AliExpress Russia said to be laying off employees amid risks of secondary sanctions

  • AliExpress Russia, the e-commerce joint venture between Alibaba Group Holding and three Russian partners, is cutting jobs, Vedomosti reported
  • Some Chinese tech companies have scaled back operations in Russia and Ukraine, as Western governments impose sanctions against Moscow

AliExpress Russia, the e-commerce joint venture between Alibaba Group Holding and three Russian partners, including Group, has begun a wave of lay-offs, according to a Russian news report, as Chinese tech companies scale back their operations in the country after the invasion of Ukraine.

The job cuts, which started a month ago, affect up to 40 per cent of employees working on business lines that have become expendable amid Western sanctions on Russia, according to Vedomosti, citing an anonymous source.

The newspaper said it interviewed three people for the report, including two people familiar with the situation in the e-commerce market, as well as an employee who was laid off.

AliExpress Russia did not respond to a request for comment sent via email on Thursday. Alibaba owns the South China Morning Post.

Deng Jinling, a Chinese merchant who lives in the eastern export hub of Yiwu, said she has received almost no orders from Russia and Ukraine in recent months.

The markets used to contribute around 60 per cent of her vacuum flask business, with an annual turnover of around 20 million yuan (US$2.9 million), she said.

Normally, she would negotiate prices with clients after Lunar New Year, and deliver orders by May. “But we still don’t have any orders now,” she said.

“We have no idea what the situation will be in the second half of the year. Russia and Ukraine haven’t reached an agreement. The Russian ruble rose slightly earlier, but the situation is not ideal.”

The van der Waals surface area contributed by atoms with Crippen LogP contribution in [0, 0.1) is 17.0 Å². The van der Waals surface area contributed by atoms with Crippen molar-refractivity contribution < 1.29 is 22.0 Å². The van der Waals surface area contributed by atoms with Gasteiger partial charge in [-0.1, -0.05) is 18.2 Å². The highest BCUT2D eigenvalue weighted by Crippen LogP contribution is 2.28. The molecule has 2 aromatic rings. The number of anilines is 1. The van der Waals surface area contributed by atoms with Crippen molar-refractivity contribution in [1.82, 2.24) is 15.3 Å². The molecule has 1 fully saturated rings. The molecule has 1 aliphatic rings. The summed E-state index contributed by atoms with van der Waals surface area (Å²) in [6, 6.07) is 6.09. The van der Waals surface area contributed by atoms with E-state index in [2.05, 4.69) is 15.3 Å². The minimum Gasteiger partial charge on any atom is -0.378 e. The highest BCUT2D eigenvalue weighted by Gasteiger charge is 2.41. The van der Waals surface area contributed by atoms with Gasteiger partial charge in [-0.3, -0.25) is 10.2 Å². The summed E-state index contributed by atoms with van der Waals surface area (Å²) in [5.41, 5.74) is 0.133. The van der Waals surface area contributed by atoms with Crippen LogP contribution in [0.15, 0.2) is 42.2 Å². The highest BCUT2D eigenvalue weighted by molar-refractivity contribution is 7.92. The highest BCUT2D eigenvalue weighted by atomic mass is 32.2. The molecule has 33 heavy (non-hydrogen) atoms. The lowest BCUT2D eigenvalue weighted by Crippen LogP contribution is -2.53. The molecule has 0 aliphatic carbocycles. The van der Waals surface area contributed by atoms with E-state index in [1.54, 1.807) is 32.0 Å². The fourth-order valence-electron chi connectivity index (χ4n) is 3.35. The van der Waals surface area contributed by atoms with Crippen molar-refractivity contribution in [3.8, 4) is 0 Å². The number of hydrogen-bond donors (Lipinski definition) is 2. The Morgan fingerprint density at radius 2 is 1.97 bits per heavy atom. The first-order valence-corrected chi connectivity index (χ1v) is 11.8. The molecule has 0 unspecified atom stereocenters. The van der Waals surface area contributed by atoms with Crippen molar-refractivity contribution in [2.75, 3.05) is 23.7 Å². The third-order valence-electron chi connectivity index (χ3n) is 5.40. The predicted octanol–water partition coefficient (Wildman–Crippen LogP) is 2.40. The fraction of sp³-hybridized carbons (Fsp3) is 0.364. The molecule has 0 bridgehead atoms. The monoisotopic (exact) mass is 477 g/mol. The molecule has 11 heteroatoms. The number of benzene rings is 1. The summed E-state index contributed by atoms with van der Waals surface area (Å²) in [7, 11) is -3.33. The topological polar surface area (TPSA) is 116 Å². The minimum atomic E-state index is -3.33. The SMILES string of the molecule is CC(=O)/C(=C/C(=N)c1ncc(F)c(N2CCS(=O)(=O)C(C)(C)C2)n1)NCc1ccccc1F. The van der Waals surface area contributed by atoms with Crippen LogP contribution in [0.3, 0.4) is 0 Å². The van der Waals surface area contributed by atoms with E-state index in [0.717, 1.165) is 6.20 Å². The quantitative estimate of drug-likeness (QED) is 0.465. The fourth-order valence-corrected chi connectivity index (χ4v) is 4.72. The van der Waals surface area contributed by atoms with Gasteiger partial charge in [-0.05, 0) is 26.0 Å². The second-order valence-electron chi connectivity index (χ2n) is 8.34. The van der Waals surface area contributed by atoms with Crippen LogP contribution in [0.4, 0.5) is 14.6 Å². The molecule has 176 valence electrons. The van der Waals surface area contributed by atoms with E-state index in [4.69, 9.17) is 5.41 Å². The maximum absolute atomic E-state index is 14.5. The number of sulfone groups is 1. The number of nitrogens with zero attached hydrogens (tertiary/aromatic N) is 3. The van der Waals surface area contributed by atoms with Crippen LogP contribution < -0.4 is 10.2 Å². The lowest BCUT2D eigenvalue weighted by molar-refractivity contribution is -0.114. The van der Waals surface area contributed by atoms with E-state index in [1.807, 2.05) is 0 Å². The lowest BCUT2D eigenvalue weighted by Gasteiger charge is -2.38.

AliExpress Russia said in April last year that an initial public offering was a possible next step for the company, which reported US$3 billion in gross merchandise volume – the total amount of transactions at its online marketplaces – for the financial year of 2020 to 2021, according to a Reuters report.

The ongoing military tensions between Russia and Ukraine have dealt a huge blow to Chinese companies selling to the region.

Freight shipments from Shenzhen to Russia have shrunk by nearly a third since the invasion began, freight forwarders in the southern tech hub said last month.

Huawei Technologies Co, a Chinese telecoms equipment giant, has reportedly laid off some local staff in Russia to manage the risks of secondary sanctions, although the company has neither confirmed nor denied the report.

DJI, China’s top drone maker, announced last month it would suspend sales to both Russia and Ukraine after allegations that its products were being used for military purposes.

Chinese technology companies have generally refrained from commenting on their Russian businesses or the situation in Ukraine, partly because Beijing officially opposes sanctions against Moscow.

In March, Chinese ride-hailing giant Didi Global, which has been under a cybersecurity investigation in China since last summer, back-pedalled on its decision in late February to cease operations in Russia.

Author: Tracy Qu, SCMP

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